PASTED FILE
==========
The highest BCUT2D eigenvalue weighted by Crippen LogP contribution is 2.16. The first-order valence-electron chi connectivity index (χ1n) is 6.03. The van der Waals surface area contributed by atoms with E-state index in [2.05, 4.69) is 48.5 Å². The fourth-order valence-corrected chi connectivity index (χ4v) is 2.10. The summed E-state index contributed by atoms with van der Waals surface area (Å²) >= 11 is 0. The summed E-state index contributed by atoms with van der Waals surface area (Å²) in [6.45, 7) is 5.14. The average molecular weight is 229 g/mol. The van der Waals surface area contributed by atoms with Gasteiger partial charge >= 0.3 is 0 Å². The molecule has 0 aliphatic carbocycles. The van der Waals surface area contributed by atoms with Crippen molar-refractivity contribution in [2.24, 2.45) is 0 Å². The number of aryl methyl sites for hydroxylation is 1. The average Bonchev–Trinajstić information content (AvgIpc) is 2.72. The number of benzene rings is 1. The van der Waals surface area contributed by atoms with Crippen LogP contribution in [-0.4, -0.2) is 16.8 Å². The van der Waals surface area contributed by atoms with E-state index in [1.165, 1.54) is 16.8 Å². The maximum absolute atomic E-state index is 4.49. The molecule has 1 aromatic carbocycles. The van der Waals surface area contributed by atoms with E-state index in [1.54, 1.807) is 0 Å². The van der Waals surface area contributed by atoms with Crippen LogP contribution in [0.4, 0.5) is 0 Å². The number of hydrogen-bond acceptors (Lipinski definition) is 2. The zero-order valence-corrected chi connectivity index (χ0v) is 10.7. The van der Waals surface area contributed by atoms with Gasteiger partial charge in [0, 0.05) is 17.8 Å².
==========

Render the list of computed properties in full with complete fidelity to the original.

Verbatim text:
The highest BCUT2D eigenvalue weighted by Crippen LogP contribution is 2.16. The first-order valence-electron chi connectivity index (χ1n) is 6.03. The van der Waals surface area contributed by atoms with E-state index in [2.05, 4.69) is 48.5 Å². The fourth-order valence-corrected chi connectivity index (χ4v) is 2.10. The summed E-state index contributed by atoms with van der Waals surface area (Å²) >= 11 is 0. The summed E-state index contributed by atoms with van der Waals surface area (Å²) in [6.45, 7) is 5.14. The average molecular weight is 229 g/mol. The van der Waals surface area contributed by atoms with Gasteiger partial charge >= 0.3 is 0 Å². The molecule has 0 aliphatic carbocycles. The van der Waals surface area contributed by atoms with Crippen molar-refractivity contribution in [2.24, 2.45) is 0 Å². The number of aryl methyl sites for hydroxylation is 1. The average Bonchev–Trinajstić information content (AvgIpc) is 2.72. The number of benzene rings is 1. The van der Waals surface area contributed by atoms with Crippen LogP contribution in [-0.4, -0.2) is 16.8 Å². The van der Waals surface area contributed by atoms with E-state index in [1.165, 1.54) is 16.8 Å². The maximum absolute atomic E-state index is 4.49. The molecule has 1 aromatic carbocycles. The van der Waals surface area contributed by atoms with E-state index in [1.54, 1.807) is 0 Å². The van der Waals surface area contributed by atoms with Crippen LogP contribution in [0.4, 0.5) is 0 Å². The number of hydrogen-bond acceptors (Lipinski definition) is 2. The zero-order valence-corrected chi connectivity index (χ0v) is 10.7. The van der Waals surface area contributed by atoms with Gasteiger partial charge in [0, 0.05) is 17.8 Å².